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IT Challenges:

Recently I had been trying to solve a problem with latency in a Microsoft 2012 R2 RDSH environment hosted on NetApp FAS storage and vSphere 5.5 Enterprise Plus. Storage was fast in terms of hard drive standards using 15k RPM SAS drives, and latency on the aggregate and volumes was relatively low. Although when connecting to RDSH any amount of latency is very noticeable.

NetApp has two different types of Flash technology to make use of intelligent caching. One is called Flash Cache which are PCIe cards that fit directly into the NetApp controllers and provide improved “read” performance. Flash Cache is a very good idea, but based on my metrics; I was seeing about 50/50 split between read and write latency. Another technology that NetApp offers is called Flash Pool and unlike Flash Cache, both read and writes can be cached on the Flash Pool SSDs. I went ahead and procured a brand new disk shelf with a combination of 10k RPM SAS drives and SSDs. The disk shelf was configured as a hybrid aggregate to take advantage of NetApp’s Flash Pool. Initial testing and benchmarking proved to have increased performance and lower latency. Once I was satisfied, I proceeded to Storage vMotion the RDSH environment to the new datastore. Users saw a much-improved performance at first, but as the environment grew and more VMs were added to this datastore, the latency increased and performance dropped.

Another idea that was new to vSphere 5.5 is the vSphere Flash Read Cache (vFRC). This seemed like a possible solution to at least reduce some of the read latency and was worth a shot. I went with a single 200 GB SSD for each ESXi host to keep the cost down since this is a new vSphere feature that we had not tested yet. Initial tests showed improvement and two Virtual Machines were upgraded to VM Version 10 and vFRC enabled. Soon afterwards I started seeing issues with Veeam backups either failing or VM Snapshots constantly needing consolidation. This was before Veeam v8 that has NetApp integration and the ability to take storage snapshots. After working with VMware and Veeam and not being able to find a resolution, I was forced to disabled vFRC.

Tintri Does “IT” Better

When it comes to high-performance flash storage, there are a lot of players in the market. It was no surprise to hear vendors tell me that an “All-Flash” array was necessary for my type of workload. While All-Flash would indeed solve the challenge I was having, was it the appropriate solution and does it make sense from a cost versus performance standpoint? The short answer was no. In this situation, a “Hybrid-Flash” array made the most sense. But you may be saying to yourself, we just spoke about NetApp’s hybrid solution that did not work out. So what makes Tintri different? Well, just about everything.

Let me just say, this is not Tintri versus NetApp. This is Tintri versus aging storage technologies that have seen very limited improvements over the years. These traditional storage arrays use file systems that were designed long before virtualization hit the market, and the same file systems are still used today. Tintri, on the other hand, has a brand new file system that was created from the ground up, offers per-VM queuing, QoS, and most importantly was designed specifically for virtualization. One of the reasons I learned about Tintri was from looking into VMware VVols for more VM-level management at the storage layer. Unfortunately, VVols is still in its infancy, and Tintri created VM-aware storage several years before the release of VVols.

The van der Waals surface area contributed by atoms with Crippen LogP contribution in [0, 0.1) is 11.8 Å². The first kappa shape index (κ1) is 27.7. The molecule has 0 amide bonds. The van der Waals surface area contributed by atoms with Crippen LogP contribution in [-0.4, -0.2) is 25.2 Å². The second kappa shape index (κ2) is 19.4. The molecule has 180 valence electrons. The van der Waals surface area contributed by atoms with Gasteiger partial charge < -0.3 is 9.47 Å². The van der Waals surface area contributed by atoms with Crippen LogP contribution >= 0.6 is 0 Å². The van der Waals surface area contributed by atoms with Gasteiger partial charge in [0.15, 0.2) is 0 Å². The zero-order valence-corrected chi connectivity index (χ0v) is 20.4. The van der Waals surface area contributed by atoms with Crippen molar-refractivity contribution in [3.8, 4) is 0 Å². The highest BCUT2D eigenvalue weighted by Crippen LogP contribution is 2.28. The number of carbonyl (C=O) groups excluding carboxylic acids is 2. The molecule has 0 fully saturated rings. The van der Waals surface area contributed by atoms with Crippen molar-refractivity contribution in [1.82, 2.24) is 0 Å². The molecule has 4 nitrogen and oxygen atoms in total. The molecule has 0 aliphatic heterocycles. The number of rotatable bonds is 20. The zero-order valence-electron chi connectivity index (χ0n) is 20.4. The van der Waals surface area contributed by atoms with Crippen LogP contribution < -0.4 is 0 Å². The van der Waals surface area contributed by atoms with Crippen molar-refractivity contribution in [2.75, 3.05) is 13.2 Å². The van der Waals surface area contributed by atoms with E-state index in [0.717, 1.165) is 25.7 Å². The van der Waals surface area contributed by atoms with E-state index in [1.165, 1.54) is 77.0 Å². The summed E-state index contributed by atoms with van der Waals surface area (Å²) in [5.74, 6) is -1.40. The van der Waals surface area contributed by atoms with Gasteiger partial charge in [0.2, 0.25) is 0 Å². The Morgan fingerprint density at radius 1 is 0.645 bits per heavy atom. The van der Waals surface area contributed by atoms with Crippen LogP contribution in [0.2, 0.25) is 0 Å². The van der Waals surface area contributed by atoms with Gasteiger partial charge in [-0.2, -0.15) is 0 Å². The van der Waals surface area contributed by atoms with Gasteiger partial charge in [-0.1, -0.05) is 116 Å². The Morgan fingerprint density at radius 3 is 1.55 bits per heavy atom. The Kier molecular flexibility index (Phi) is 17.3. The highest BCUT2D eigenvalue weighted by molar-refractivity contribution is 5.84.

But it is not just about who came up with the idea of VM-level management first. It is about how each technology was designed and implemented. As I said before, Tintri was built from the ground up and is purpose-built for virtualized environments. VVols is just an API and does not change the underlying storage architecture. Point being, not all storage systems are created equal and traditional storage systems cannot deliver such VM-level data services as they don’t fundamentally understand VMs and vDisks.

Enough with the comparisons. You just want to know how well the Tintri VMstore performs, and I can tell you it performs great! The RDSH environment that experienced latency now lives on a Tintri VMstore T820. Latency is consistently sub-millisecond, and the flash hit ratio is always 99-100%. The performance with the RDSH environment is so much improved that I can work more quickly when logging into the RDS Farm when compared to using my local laptop. But Tintri is not just an RDS or VDI solution. It works great with all types of workloads whether it be websites, databases, Exchange, and much more. If you are looking to increase performance and save money in your virtualized infrastructure, then you need to check out Tintri.

For more information about Tintri’s unique Operating System, visit

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